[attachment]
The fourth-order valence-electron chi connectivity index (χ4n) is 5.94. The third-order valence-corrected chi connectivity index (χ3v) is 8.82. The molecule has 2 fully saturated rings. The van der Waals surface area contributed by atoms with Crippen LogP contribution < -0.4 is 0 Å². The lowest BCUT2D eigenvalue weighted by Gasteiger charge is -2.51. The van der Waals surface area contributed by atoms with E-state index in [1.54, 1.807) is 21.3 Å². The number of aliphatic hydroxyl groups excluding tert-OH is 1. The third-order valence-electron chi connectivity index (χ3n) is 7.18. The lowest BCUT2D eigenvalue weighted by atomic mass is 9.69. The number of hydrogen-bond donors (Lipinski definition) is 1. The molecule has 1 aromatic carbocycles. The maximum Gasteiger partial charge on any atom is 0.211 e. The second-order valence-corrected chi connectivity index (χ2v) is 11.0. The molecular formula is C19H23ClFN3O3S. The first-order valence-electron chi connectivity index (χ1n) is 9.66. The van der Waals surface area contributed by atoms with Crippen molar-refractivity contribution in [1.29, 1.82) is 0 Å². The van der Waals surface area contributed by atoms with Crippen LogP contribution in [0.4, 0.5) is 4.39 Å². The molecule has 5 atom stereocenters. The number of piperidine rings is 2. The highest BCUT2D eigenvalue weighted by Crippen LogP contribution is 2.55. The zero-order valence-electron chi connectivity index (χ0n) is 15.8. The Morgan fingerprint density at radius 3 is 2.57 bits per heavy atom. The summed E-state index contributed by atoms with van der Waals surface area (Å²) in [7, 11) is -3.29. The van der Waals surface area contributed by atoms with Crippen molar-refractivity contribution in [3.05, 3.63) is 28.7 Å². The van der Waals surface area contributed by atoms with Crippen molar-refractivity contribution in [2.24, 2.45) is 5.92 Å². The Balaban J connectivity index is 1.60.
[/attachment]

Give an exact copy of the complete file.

The fourth-order valence-electron chi connectivity index (χ4n) is 5.94. The third-order valence-corrected chi connectivity index (χ3v) is 8.82. The molecule has 2 fully saturated rings. The van der Waals surface area contributed by atoms with Crippen LogP contribution < -0.4 is 0 Å². The lowest BCUT2D eigenvalue weighted by Gasteiger charge is -2.51. The van der Waals surface area contributed by atoms with E-state index in [1.54, 1.807) is 21.3 Å². The number of aliphatic hydroxyl groups excluding tert-OH is 1. The third-order valence-electron chi connectivity index (χ3n) is 7.18. The lowest BCUT2D eigenvalue weighted by atomic mass is 9.69. The number of hydrogen-bond donors (Lipinski definition) is 1. The molecule has 1 aromatic carbocycles. The maximum Gasteiger partial charge on any atom is 0.211 e. The second-order valence-corrected chi connectivity index (χ2v) is 11.0. The molecular formula is C19H23ClFN3O3S. The first-order valence-electron chi connectivity index (χ1n) is 9.66. The van der Waals surface area contributed by atoms with Crippen molar-refractivity contribution in [1.29, 1.82) is 0 Å². The van der Waals surface area contributed by atoms with Crippen LogP contribution in [0.4, 0.5) is 4.39 Å². The molecule has 5 atom stereocenters. The number of piperidine rings is 2. The highest BCUT2D eigenvalue weighted by Crippen LogP contribution is 2.55. The zero-order valence-electron chi connectivity index (χ0n) is 15.8. The Morgan fingerprint density at radius 3 is 2.57 bits per heavy atom. The summed E-state index contributed by atoms with van der Waals surface area (Å²) in [7, 11) is -3.29. The van der Waals surface area contributed by atoms with Crippen molar-refractivity contribution in [3.05, 3.63) is 28.7 Å². The van der Waals surface area contributed by atoms with Crippen molar-refractivity contribution in [2.24, 2.45) is 5.92 Å². The Balaban J connectivity index is 1.60.